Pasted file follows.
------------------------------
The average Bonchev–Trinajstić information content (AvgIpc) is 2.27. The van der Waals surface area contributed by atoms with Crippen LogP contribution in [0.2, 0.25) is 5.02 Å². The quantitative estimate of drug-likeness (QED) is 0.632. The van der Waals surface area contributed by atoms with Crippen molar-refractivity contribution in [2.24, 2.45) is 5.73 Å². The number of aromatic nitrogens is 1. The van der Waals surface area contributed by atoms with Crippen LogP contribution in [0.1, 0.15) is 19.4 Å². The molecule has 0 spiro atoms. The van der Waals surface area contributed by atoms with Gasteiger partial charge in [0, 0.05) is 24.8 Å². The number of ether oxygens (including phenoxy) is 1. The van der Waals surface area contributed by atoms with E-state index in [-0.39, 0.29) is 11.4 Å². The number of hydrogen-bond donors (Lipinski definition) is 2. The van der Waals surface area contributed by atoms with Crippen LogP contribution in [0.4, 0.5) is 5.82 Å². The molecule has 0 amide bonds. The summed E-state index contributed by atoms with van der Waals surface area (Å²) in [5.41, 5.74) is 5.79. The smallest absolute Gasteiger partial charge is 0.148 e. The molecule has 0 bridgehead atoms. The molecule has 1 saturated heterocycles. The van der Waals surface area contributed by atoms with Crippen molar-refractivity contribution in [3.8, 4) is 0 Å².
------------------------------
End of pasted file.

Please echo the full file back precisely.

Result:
The average Bonchev–Trinajstić information content (AvgIpc) is 2.27. The van der Waals surface area contributed by atoms with Crippen LogP contribution in [0.2, 0.25) is 5.02 Å². The quantitative estimate of drug-likeness (QED) is 0.632. The van der Waals surface area contributed by atoms with Crippen molar-refractivity contribution in [2.24, 2.45) is 5.73 Å². The number of aromatic nitrogens is 1. The van der Waals surface area contributed by atoms with Crippen LogP contribution in [0.1, 0.15) is 19.4 Å². The molecule has 0 spiro atoms. The van der Waals surface area contributed by atoms with Gasteiger partial charge in [0, 0.05) is 24.8 Å². The number of ether oxygens (including phenoxy) is 1. The van der Waals surface area contributed by atoms with E-state index in [-0.39, 0.29) is 11.4 Å². The number of hydrogen-bond donors (Lipinski definition) is 2. The van der Waals surface area contributed by atoms with Crippen LogP contribution in [0.4, 0.5) is 5.82 Å². The molecule has 0 amide bonds. The summed E-state index contributed by atoms with van der Waals surface area (Å²) in [5.41, 5.74) is 5.79. The smallest absolute Gasteiger partial charge is 0.148 e. The molecule has 0 bridgehead atoms. The molecule has 1 saturated heterocycles. The van der Waals surface area contributed by atoms with Crippen molar-refractivity contribution in [3.8, 4) is 0 Å².